When childhood friends Aaron Levie and Dylan Smith left college to start Box Inc. (NYSE: BOX), they were driven to succeed and determined not to turn on each other. More than a decade later, the two quirky friends remain close and are still very involved in the company’s day-to-day operations. Levie and Smith have helped Box carve a niche in the crowded world of cloud computing, providing file-sharing, collaboration, and other services to over 82,000 businesses worldwide. It boasts of impressive clients that account for nearly 69% of the Fortune 500 companies.
Early Days of the Box Team
Levie and Smith first met at Islander Middle School in the sleepy Seattle suburb of Mercer Island, Washington. While the idea of Box first came from the two friends, they had help from the neighborhood. Jeff Queisser, the company’s vice president of technical operations, a self-proclaimed programming nerd, lived down the street. Levie and Smith began bouncing programming ideas around with Queisser in elementary school. Sam Ghods, vice president of technology at Box, moved to Mercer Island in the 10th grade, befriending Queisser on the school bus. In high school, the four friends used Levie’s parents’ hot tub as their boardroom, brainstorming possible business plans and dealing with possible programming hurdles late into the night.
Born to Be an Entrepreneur
Aaron Levie was born in Colorado, and when he was 8 years old, he pulled weeds, walked neighbors’ dogs, and did just about any other odd job possible to earn money. When he was 10, Levie and his family moved to Mercer Island, and he grew up listening to his parents discussing business ideas at the dinner table and building websites in his free time. Admittedly, his websites were not very good. He jokes that the search engine he called Zizap was "the world's fastest search engine if you have never been to Google,” and his downloadable news toolbar “probably gave people viruses.”
Dylan Smith, One Unique Computer Nerd
Dylan Smith is the ultimate computer nerd - and proud of it. The perfect counterbalance to Levie’s wit and charisma, Levie convinced Smith to leave Duke University to join Box. Not only did he join the startup, but Smith also provided Box with $20,000 in seed capital he had earned playing online poker. Smith once appeared on an episode of the reality television show “Millionaire Matchmaker.” It seemed perfectly logical to Smith, as he was simply trying to fulfill his five-year plan of finding a relationship leading to marriage. While the TV appearance was filled with awkward moments, such as Smith trying to learn hip-hop dance moves, there was no romance. Not one to give up on a plan, he did get married within his self-imposed five-year window, tying the knot with Yael Goshen in 2013.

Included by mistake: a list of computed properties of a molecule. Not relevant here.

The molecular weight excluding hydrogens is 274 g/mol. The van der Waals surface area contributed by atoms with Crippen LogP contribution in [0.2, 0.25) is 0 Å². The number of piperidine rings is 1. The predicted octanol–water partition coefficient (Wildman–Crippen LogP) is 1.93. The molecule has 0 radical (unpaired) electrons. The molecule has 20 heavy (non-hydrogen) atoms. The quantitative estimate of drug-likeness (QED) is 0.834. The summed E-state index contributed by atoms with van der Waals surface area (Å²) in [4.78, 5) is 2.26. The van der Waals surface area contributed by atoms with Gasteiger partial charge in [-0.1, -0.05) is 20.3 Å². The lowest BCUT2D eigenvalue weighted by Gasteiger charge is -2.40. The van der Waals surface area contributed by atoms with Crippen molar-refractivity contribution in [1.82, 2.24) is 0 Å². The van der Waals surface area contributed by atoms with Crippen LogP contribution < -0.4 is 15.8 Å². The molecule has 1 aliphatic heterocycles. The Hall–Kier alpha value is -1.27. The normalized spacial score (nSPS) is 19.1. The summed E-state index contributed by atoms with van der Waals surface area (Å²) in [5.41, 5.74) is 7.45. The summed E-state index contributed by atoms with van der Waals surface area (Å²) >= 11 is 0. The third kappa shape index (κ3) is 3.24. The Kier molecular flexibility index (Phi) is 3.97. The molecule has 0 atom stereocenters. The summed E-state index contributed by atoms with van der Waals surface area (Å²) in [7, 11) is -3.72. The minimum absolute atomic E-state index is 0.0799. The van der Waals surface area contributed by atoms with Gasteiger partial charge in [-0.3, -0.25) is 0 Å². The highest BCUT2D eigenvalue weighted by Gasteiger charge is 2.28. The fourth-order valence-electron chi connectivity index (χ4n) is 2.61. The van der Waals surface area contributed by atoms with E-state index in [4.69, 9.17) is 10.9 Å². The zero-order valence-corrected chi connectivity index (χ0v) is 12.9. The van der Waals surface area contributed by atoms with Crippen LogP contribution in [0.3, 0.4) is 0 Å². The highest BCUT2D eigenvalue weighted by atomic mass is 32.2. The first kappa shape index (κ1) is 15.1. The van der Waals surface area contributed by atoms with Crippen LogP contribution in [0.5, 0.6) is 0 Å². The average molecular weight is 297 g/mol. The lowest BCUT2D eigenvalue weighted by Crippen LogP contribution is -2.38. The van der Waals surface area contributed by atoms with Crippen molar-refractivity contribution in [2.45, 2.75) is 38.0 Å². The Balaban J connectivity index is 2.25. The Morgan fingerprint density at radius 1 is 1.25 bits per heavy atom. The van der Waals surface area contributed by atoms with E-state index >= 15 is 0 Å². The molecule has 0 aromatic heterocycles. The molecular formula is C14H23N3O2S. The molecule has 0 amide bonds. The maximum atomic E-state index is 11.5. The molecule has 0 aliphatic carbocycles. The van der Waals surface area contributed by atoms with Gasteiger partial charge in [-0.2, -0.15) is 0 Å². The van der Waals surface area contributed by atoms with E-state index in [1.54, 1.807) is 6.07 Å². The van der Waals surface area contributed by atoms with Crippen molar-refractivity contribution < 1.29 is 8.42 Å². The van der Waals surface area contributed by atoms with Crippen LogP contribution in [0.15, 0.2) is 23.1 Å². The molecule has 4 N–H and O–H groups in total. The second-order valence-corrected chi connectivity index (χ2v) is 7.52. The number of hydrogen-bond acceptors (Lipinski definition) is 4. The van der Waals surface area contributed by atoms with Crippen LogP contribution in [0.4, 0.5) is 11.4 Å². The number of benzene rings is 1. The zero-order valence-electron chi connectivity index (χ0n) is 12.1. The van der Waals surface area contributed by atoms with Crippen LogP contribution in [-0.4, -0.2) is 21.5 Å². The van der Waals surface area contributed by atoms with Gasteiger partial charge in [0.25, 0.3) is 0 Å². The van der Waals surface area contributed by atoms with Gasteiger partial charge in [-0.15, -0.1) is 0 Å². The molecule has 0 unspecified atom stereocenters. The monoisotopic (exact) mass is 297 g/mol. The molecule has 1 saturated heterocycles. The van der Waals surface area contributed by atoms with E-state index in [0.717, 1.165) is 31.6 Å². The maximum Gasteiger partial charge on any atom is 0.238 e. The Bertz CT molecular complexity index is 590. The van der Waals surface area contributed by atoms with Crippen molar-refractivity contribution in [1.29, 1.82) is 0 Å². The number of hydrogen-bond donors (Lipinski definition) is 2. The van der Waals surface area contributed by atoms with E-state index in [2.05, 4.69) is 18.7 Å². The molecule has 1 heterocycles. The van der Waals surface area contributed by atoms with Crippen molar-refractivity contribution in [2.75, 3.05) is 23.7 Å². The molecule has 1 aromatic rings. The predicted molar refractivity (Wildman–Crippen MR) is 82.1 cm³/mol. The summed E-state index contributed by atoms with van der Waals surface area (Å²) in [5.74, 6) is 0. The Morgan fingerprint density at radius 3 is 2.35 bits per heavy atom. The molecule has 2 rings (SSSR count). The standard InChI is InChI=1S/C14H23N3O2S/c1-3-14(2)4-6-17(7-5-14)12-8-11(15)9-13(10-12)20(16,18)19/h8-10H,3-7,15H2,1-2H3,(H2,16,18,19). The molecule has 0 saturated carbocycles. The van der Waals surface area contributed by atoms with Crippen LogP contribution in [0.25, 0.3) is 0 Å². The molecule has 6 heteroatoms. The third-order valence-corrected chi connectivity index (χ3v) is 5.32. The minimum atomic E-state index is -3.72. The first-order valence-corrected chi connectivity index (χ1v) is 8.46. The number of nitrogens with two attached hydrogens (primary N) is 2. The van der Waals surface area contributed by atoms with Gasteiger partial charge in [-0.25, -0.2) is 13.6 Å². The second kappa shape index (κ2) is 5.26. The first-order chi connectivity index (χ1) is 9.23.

Fundraising and Development
Living and working in a tiny apartment with free rent from his uncle in Berkeley, Levie, along with Smith, Ghods, and Queisser, quickly raised over $400,000 in 2005. Levie, the only one of the four even old enough to drink at the time, famously convinced Mark Cuban to invest in Box after sending him just one email. As CFO, Smith continues to lead funding.
Challenges Facing Early Online Storage Services
In the early days of cloud computing, it was difficult to convince customers that online storage was a better choice than carrying USB sticks. While they knew security was an important advantage, Levie and Smith were sure that the ability to share information was the greatest benefit to online storage. From its early days, they set out to use file-sharing services to distinguish Box from competitors such as Dropbox (DBX), Xdrive, and GoDaddy.
Box is moving beyond traditional cloud storage and into the realm of cloud content management through a whole host of value-added services like Box Skills (AI application for business processes), Box Zones (workflow platform), etc. This put the company in a sweet spot compared to its competitors and generated some investors' interest. Social Capital's Chamath Palihapitiya unveiled Box as his stock pick at the 2018 Annual Sohn Investment Conference, placing his confidence in the company's growth potential in the artificial intelligence vertical.